Top Doctor: Robotic Surgery’s Bad Rap March 18, 2014
By Nick Tate, NewsMax
Robotic prostate surgery has been called one of the greatest advances in the war on cancer and many experts believe it is the wave of the future in medicine. By using computer-guided instruments, surgeons can be more precise in the operating room, leading to fewer complications and better cure rates for patients, particularly those with aggressive tumors.
In recent months, however, questions have been raised about robotic surgery and the Food and Drug Administration is looking into reported problems with some doctors using the technique.
But a leading authority in the field tells Newsmax Health that robotic prostate surgery is not only safe, but the technique offers a dramatic improvement over conventional procedures. Dr. David Samadi, chairman of Urology and Chief of Robotic Surgery at Lenox Hill Hospital in New York City, says the key is making sure your surgeon is well-trained and experienced in using the new technology to maximize its benefits.
In fact, Dr. Samadi welcomes the new FDA scrutiny, which he hopes will help weed out incompetent and inexperienced “bad apple” surgeons who are using the technique with minimal training.
“I’m glad that they’re looking into this because I think that we have a lot of surgeons that may be taking a weekend course and come back on Monday and pretend that they are robotic surgeons,” he says. “I always say that if you have a skilled surgeon plus the technology of robotics [then] you would end up with good outcome[s].
“If you have someone who is not well trained, plus technology, that’s quite dangerous and you end up having a lot of complications. So when patients look for … robotic surgeons, you want to choose the skilled and experienced surgeon — that’s really the key message out there.”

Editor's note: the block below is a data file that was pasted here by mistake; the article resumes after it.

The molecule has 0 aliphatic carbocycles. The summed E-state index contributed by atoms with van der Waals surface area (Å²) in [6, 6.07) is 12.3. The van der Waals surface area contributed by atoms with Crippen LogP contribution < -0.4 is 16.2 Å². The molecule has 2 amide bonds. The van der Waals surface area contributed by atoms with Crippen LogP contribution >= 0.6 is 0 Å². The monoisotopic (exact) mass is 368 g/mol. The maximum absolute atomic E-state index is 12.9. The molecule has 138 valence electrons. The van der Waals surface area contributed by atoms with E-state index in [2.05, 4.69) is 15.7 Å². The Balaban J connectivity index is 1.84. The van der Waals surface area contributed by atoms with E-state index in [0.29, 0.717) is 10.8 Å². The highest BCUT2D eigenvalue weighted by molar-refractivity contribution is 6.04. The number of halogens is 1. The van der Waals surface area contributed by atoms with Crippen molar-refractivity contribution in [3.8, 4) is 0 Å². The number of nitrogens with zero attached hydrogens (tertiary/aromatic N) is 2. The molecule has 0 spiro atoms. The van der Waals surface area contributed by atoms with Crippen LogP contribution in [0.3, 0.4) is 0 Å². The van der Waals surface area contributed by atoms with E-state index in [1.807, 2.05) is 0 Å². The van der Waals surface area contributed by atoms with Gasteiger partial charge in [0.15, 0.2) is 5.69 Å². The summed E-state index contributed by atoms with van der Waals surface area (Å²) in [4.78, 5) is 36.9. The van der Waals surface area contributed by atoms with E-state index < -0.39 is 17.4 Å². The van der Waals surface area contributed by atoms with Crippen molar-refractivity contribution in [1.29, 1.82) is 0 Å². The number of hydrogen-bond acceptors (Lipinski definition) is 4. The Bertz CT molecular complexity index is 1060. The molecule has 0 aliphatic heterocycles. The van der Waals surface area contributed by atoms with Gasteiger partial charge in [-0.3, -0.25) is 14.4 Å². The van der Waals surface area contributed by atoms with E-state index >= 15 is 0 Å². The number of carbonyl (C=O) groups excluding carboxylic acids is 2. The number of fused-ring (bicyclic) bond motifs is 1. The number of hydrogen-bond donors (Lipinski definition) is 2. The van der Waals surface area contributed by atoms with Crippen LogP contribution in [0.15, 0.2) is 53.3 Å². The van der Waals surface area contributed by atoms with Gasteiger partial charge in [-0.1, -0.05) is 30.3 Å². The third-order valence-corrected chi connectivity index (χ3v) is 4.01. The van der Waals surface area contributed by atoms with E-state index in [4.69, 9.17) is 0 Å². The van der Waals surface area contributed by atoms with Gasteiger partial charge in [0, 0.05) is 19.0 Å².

Another problem, Dr. Samadi notes, is that in some hospitals, prostate surgeons only perform parts of the operations and leave technicians to handle key aspects of the procedure.
“I really think that that’s bad medicine,” he says. “The surgeon should be committed to the patient and perform the entire case from the beginning to the end, and that’s what’s going on at Lenox Hill.”
Dr. Samadi, who has performed more than 4,000 robotic procedures, notes a doctor’s experience — in traditional “open” surgery, laparoscopic skills, and oncology — is not only important when it comes to using the computer-assisted machines, but is also critical in the event something goes wrong in the OR.
“What if the robotic [technology] breaks during the operation?” he says. “Are you as my doctor trained in laparoscopic surgery or can you convert to open [surgery]? You have to have the experience before you sit behind one of these fancy robots and be able to … use the robot as an extension of [your] arms.”